Is more health always better for society? Exploring public preferences that violate monotonicity
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CitationsCitations are extracted by the CitEc Project, subscribe to its RSS feed for this item.
- Matthew Robson & Miqdad Asaria & Richard Cookson & Aki Tsuchiya & Shehzad Ali, 2017.
"Eliciting the Level of Health Inequality Aversion in England,"
John Wiley & Sons, Ltd., vol. 26(10), pages 1328-1334, October.
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- Attema, Arthur E. & Brouwer, Werner B.F. & l’Haridon, Olivier & Pinto, Jose Luis, 2015.
"Estimating sign-dependent societal preferences for quality of life,"
Journal of Health Economics,
Elsevier, vol. 43(C), pages 229-243.
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- Arthur E. Attema & Werner B.F. Brouwer & Olivier L’haridon & Jose Luis Pinto, 2015. "Estimating sign-dependent societal preferences for quality of life," Post-Print halshs-01183561, HAL.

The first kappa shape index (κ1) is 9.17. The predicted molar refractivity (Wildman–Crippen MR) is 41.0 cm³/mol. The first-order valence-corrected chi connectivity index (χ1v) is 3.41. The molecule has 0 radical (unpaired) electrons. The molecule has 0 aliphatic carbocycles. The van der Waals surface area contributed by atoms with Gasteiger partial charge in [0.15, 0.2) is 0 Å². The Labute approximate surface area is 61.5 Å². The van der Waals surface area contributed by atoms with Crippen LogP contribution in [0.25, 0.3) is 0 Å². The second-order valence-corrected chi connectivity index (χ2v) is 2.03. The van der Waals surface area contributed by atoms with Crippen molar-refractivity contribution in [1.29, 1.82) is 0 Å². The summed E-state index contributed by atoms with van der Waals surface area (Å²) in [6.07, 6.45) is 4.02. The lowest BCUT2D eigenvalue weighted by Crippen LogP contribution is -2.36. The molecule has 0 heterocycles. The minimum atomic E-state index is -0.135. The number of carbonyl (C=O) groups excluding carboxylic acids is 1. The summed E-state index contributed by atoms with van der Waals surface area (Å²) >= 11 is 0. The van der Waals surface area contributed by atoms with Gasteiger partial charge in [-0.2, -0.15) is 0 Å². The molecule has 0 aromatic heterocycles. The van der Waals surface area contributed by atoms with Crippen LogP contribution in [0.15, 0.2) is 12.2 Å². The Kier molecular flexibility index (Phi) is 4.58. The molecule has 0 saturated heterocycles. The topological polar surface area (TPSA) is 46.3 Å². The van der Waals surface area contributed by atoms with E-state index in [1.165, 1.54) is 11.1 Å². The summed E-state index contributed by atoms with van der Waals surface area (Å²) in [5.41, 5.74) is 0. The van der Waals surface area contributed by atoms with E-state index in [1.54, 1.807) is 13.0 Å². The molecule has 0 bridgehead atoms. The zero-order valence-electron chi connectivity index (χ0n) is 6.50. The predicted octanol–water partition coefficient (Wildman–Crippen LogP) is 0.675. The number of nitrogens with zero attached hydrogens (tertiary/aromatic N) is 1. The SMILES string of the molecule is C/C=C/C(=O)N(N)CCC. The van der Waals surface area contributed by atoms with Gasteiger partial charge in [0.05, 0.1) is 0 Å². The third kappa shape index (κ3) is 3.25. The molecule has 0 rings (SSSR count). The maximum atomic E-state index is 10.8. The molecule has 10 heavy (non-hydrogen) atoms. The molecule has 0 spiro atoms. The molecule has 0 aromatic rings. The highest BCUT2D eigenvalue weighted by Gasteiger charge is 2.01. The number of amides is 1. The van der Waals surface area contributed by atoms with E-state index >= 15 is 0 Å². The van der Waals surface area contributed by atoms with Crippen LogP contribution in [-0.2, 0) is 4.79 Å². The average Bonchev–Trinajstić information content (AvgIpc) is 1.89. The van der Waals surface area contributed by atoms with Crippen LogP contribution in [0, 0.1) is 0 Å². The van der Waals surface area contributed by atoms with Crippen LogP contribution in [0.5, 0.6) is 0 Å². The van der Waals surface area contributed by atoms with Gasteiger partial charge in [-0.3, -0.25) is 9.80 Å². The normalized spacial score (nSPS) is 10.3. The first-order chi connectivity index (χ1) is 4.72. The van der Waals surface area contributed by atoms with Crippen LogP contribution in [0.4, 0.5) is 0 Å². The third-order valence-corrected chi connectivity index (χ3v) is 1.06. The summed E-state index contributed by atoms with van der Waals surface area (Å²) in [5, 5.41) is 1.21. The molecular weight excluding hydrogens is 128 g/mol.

- Gu, Yuanyuan & Lancsar, Emily & Ghijben, Peter & Butler, James RG & Donaldson, Cam, 2015. "Attributes and weights in health care priority setting: A systematic review of what counts and to what extent," Social Science & Medicine, Elsevier, vol. 146(C), pages 41-52.
More about this item
KeywordsHealth-Related Social Welfare Functions; Monotonicity; Rawlsian; Equality-efficiency trade-off; D39; D63; I10;
- D39 - Microeconomics - - Distribution - - - Other
- D63 - Microeconomics - - Welfare Economics - - - Equity, Justice, Inequality, and Other Normative Criteria and Measurement
- I10 - Health, Education, and Welfare - - Health - - - General
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